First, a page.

“And they shall be my people, and I will be their God.” (32.38 )
This phrase always strikes me. It is the epitome of “one nation under God.” It is even more reason to believe and rejoice in the magnificence of God’s electing grace. There has never been a time when God was not planning to bring his people into his presence. It was never reactionary. Though all had turned their back to him and will all endure exile, God’s intention was always to regather his people in the end. This is a portrait of the living out of Romans 8.28.
“And I will put the fear of me in their hearts, that they may not turn from me.” (32.40b)
It is interesting that we see God doing the work to keep us from turning away. There are many who will argue that it is possible for a Christian to lose their salvation, but this does not seem to fit. If God places the fear of himself into our hearts in order to keep us from departing, then however could we? Could we overpower God or prevail over his purposes? It may be argued that it is just an influence that God exercises and that we can overcome that influence by our free will. How? Where is the reason for believing this? God had just said, “Is anything too hard for me?” (v.27b) and yet people would argue that fixing our will to not turn from him is just that, too hard. I am amazed how we do violence to God’s Word because it doesn’t appear to conform with our humanist philosophies. We take such great promises and tear them apart just to get our way (for now).
” . . . for I have hidden my face from this city because of all their evil.” (33.5b)
Ouch! Yet this is what I have to look forward to if evil becomes me. God makes no excuses about the fact that his presence cannot strive with sin and evil. This is a great fear that drives me to repentance and sanctification. I have tasted God, I have felt the goodness of his communion. I no longer want to go back. Not to the emptiness before he was there.
“I will cleanse them from all the guilt of their sin against me.” (33.8a)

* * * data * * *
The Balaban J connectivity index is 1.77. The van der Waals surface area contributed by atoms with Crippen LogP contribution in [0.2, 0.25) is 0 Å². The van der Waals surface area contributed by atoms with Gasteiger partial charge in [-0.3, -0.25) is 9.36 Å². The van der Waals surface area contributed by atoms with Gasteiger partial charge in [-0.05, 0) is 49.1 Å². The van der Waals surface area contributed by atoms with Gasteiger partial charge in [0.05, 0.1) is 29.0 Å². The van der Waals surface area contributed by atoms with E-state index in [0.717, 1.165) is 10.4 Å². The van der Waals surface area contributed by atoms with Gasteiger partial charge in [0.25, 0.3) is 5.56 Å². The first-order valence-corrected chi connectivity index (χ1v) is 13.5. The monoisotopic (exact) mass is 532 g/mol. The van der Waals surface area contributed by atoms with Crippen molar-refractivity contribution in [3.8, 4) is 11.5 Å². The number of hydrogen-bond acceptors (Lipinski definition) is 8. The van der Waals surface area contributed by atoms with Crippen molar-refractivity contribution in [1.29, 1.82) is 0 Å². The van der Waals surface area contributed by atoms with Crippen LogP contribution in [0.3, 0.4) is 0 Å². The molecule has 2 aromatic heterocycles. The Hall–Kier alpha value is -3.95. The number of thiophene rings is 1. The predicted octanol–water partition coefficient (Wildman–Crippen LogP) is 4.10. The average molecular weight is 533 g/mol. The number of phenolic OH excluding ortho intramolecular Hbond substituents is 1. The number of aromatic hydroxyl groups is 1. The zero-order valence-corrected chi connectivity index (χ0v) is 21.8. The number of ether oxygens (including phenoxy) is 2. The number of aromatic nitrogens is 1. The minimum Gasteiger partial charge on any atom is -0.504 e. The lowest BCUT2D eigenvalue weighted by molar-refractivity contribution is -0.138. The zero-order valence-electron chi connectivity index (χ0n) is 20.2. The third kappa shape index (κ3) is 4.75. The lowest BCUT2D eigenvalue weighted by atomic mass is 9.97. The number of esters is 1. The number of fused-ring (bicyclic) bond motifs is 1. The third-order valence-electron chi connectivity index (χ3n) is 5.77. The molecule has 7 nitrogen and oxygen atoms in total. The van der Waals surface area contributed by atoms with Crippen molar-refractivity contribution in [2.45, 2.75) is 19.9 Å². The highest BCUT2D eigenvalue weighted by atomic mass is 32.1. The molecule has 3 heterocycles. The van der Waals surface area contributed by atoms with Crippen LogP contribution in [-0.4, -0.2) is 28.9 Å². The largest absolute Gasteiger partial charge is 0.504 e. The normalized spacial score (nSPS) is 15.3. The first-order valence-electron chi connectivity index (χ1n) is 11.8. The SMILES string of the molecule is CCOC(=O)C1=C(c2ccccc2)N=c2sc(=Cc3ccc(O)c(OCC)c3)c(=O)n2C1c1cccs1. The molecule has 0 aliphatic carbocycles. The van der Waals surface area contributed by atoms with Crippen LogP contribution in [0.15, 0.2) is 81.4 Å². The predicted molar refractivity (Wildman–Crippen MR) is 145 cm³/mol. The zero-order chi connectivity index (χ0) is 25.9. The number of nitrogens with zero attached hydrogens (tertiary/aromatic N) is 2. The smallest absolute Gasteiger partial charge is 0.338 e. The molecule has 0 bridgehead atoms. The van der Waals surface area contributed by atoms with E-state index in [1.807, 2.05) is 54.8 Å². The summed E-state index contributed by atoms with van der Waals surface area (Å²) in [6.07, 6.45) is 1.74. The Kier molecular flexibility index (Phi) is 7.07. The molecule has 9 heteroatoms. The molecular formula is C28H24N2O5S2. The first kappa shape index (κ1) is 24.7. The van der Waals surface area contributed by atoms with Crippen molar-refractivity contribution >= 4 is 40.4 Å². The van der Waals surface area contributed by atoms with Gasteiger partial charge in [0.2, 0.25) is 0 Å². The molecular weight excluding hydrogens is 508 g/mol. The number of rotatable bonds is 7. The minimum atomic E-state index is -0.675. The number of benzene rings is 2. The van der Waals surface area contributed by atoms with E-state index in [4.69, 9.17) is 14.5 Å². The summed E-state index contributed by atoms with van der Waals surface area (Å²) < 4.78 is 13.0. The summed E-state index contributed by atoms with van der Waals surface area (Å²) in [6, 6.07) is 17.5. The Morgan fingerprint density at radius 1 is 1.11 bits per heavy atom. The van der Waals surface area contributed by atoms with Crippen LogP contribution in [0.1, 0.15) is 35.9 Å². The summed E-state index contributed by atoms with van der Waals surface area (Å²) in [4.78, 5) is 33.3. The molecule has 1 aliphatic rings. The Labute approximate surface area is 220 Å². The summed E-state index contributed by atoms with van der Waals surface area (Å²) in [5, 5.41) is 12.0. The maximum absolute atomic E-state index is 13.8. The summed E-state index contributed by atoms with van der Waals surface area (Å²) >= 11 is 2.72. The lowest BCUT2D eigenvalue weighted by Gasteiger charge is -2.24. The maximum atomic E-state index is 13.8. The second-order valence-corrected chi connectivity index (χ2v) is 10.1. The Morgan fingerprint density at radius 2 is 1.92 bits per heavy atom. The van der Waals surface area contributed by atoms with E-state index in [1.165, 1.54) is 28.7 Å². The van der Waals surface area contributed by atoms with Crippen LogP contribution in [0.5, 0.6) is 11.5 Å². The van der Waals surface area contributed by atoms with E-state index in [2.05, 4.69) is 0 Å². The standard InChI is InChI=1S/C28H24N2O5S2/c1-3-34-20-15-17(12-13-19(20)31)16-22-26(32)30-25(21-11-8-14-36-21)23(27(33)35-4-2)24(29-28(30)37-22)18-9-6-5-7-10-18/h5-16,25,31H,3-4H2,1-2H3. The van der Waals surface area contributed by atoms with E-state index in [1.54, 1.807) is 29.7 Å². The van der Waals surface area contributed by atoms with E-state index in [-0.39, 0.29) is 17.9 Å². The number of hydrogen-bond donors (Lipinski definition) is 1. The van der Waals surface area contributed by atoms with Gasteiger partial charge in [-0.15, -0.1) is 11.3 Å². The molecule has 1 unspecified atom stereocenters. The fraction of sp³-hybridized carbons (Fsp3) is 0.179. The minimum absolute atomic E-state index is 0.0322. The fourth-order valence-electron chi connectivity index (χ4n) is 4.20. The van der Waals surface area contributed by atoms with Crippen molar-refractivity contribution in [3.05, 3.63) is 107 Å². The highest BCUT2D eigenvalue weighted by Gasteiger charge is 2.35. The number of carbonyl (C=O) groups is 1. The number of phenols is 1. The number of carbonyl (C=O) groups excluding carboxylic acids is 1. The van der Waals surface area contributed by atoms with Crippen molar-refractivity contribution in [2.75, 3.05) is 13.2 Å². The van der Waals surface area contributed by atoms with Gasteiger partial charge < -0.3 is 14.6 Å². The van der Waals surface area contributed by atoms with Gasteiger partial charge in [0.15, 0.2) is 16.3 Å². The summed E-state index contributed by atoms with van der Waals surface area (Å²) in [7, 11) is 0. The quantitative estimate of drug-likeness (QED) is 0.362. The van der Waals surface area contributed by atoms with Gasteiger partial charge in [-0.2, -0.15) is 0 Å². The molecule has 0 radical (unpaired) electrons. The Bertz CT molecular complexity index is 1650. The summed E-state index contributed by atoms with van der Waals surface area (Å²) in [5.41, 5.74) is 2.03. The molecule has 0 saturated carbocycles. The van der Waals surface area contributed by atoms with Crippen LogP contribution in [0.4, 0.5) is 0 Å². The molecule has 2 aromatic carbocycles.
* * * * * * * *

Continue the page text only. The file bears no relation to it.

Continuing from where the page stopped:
That’s how. When people ask, “How can I get over my guilt?”, that’s how. God. Jesus. Expiation. You don’t need some uber-hip exegesis over living in the moment and focusing on the journey. What you need is Christ. The Passover lamb. Don’t miss this. It’s crucial!
“For thus says the LORD: David shall never lack a man to sit on the throne of the house of Israel, and the Levitical priests shall never lack a man in my presence to offer burnt offerings, to burn grain offerings, and to make sacrifices forever.” (33.17-18 )
What an amazing picture of Jesus as eternal king and chief priest. Here we see Christ performing two of his offices. How easily we forget this. How easily we forget the sovereign who’s in control. How easily we forget the perfect mediator. We must never cease to marvel at all Christ has done and continues to do.
“The sons of Jonadab the son of Rechab have kept the command that their father gave them, but this people has not obeyed me.” (35.17)
If the Rechabites can obey their mortal earthly father, why can’t we obey our heavenly eternal one? I hate how I sometimes give into that cheap grace mentality which says, “It’s okay to sin. You can just ask forgiveness later.” I wish, pray, that God’s glory, Christ’s perfect sacrifice, were at the front of my mind every minute. But instead I fix my eyes upon earth and do things of disobedience. I become concerned with my own ego or fame or pleasure and try to take the glory away from God. If only I could be focused, watch and pray, and avoid entering those temptations. Father, rest your glory in my heart and in front of my eyes forever, that I will not be distracted by other things which are less worthy.